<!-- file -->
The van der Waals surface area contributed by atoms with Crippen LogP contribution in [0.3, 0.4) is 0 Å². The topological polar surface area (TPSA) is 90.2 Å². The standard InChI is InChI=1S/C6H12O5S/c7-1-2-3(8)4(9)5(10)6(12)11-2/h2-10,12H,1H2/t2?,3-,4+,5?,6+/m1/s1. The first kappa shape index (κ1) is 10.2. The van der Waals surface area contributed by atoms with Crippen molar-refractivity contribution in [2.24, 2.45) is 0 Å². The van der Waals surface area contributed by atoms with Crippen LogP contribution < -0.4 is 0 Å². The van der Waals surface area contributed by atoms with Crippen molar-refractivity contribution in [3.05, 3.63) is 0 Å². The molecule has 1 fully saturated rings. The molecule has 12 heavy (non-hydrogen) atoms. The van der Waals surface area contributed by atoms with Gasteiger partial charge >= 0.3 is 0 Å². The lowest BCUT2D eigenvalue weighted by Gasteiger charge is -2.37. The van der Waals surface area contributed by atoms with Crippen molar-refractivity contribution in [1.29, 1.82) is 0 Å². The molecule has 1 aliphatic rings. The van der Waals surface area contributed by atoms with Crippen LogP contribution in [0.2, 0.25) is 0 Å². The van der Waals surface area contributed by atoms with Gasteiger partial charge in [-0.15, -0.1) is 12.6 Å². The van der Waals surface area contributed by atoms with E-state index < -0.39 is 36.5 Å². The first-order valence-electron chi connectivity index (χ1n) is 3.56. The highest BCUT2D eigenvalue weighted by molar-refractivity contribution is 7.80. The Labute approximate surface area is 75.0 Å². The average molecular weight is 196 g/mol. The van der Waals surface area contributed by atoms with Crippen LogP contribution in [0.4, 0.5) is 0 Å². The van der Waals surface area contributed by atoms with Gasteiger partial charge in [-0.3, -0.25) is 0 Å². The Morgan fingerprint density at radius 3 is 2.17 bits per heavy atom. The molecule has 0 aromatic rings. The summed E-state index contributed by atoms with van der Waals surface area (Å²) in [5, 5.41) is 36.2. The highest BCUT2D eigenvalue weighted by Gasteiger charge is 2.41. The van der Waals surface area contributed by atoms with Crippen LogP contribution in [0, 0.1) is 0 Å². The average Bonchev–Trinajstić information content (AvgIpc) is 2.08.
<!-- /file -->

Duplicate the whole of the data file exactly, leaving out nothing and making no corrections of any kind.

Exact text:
The van der Waals surface area contributed by atoms with Crippen LogP contribution in [0.3, 0.4) is 0 Å². The topological polar surface area (TPSA) is 90.2 Å². The standard InChI is InChI=1S/C6H12O5S/c7-1-2-3(8)4(9)5(10)6(12)11-2/h2-10,12H,1H2/t2?,3-,4+,5?,6+/m1/s1. The first kappa shape index (κ1) is 10.2. The van der Waals surface area contributed by atoms with Crippen molar-refractivity contribution in [2.24, 2.45) is 0 Å². The van der Waals surface area contributed by atoms with Crippen LogP contribution < -0.4 is 0 Å². The van der Waals surface area contributed by atoms with Crippen molar-refractivity contribution in [3.05, 3.63) is 0 Å². The molecule has 1 fully saturated rings. The molecule has 12 heavy (non-hydrogen) atoms. The van der Waals surface area contributed by atoms with Gasteiger partial charge >= 0.3 is 0 Å². The lowest BCUT2D eigenvalue weighted by Gasteiger charge is -2.37. The van der Waals surface area contributed by atoms with Crippen molar-refractivity contribution in [1.29, 1.82) is 0 Å². The molecule has 1 aliphatic rings. The van der Waals surface area contributed by atoms with Crippen LogP contribution in [0.2, 0.25) is 0 Å². The van der Waals surface area contributed by atoms with Gasteiger partial charge in [-0.15, -0.1) is 12.6 Å². The van der Waals surface area contributed by atoms with E-state index < -0.39 is 36.5 Å². The first-order valence-electron chi connectivity index (χ1n) is 3.56. The highest BCUT2D eigenvalue weighted by molar-refractivity contribution is 7.80. The Labute approximate surface area is 75.0 Å². The average molecular weight is 196 g/mol. The van der Waals surface area contributed by atoms with Crippen LogP contribution in [0.4, 0.5) is 0 Å². The van der Waals surface area contributed by atoms with Gasteiger partial charge in [-0.3, -0.25) is 0 Å². The Morgan fingerprint density at radius 3 is 2.17 bits per heavy atom. The molecule has 0 aromatic rings. The summed E-state index contributed by atoms with van der Waals surface area (Å²) in [5, 5.41) is 36.2. The highest BCUT2D eigenvalue weighted by Gasteiger charge is 2.41. The van der Waals surface area contributed by atoms with Crippen LogP contribution in [0, 0.1) is 0 Å². The average Bonchev–Trinajstić information content (AvgIpc) is 2.08.